But somehow these people, including Lotte and her parents, survived and found the strength to move on. Lotte’s description of her sea voyage to America, leaving her grandparents and her homeland forever, reveals that tenacity, the strength, that courage.
Below is the ship manifest listing, on lines 6,7, and 8, Lotte and her parents (her real first name is Leonore) and a photograph of the George Washington, the ship that brought them to the US.
Year: 1939; Arrival: New York, New York; Microfilm Serial: T715, 1897-1957; Microfilm Roll: Roll 6313; Line: 1; Page Number: 176
The George Washington, the ship that Lotte and her parents sailed on to the US in 1939
Ancestry.com. Passenger Ships and Images [database on-line]. Provo, UT, USA: Ancestry.com Operations Inc, 2007.
Original data: Various maritime reference sources.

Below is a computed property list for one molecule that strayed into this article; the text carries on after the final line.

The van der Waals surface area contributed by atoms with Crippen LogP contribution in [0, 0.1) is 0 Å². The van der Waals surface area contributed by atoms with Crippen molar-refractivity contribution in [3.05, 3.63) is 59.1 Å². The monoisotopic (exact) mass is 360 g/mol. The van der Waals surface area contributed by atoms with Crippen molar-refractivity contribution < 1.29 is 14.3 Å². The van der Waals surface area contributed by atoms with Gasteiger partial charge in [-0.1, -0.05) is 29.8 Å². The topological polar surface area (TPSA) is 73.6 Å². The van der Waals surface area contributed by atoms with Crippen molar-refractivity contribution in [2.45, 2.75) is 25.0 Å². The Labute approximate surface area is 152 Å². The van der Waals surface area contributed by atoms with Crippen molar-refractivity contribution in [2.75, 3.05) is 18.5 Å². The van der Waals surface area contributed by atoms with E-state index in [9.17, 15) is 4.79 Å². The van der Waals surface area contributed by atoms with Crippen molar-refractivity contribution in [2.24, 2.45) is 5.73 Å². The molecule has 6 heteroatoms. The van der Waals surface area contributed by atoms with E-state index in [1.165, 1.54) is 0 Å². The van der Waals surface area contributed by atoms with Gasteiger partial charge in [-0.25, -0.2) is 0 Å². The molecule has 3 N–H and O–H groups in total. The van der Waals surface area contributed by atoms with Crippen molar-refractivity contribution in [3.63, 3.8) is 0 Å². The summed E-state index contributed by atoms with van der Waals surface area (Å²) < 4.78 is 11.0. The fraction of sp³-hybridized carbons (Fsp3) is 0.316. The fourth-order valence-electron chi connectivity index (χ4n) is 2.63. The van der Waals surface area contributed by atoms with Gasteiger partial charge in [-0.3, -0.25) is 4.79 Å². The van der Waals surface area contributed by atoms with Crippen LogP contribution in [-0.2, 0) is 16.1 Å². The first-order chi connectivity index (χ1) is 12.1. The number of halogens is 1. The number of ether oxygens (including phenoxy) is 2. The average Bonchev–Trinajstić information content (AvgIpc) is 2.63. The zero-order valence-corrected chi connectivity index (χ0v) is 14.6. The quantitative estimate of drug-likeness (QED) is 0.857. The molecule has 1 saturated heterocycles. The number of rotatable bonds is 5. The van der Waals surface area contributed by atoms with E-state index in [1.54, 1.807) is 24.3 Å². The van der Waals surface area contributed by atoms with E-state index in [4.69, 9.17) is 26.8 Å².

Lotte chose to write this section in the third person, which I found interesting and revealing. Was she distancing herself from that teenaged girl who was herself distancing herself from her past?
It was a grey and rainy day in April of 1939. A wet and blistery wind blew, adding to the girl’s anxiety. The security of her world had been shattered, slowly at first, but then with increasing speed and ferocity. Her best friend had been left behind – without her being able to say a proper good-bye – perhaps they would never have a chance to see each other again. Here she stood at the pier in Le Havre, ready to embark on the longest journey of her young life. Slowly she and her parents stepped on the planks of the ship, the ocean liner which would bring them from a Europe threatened by the certain relentless march toward war to the vast and unknown entity of America which lay before her.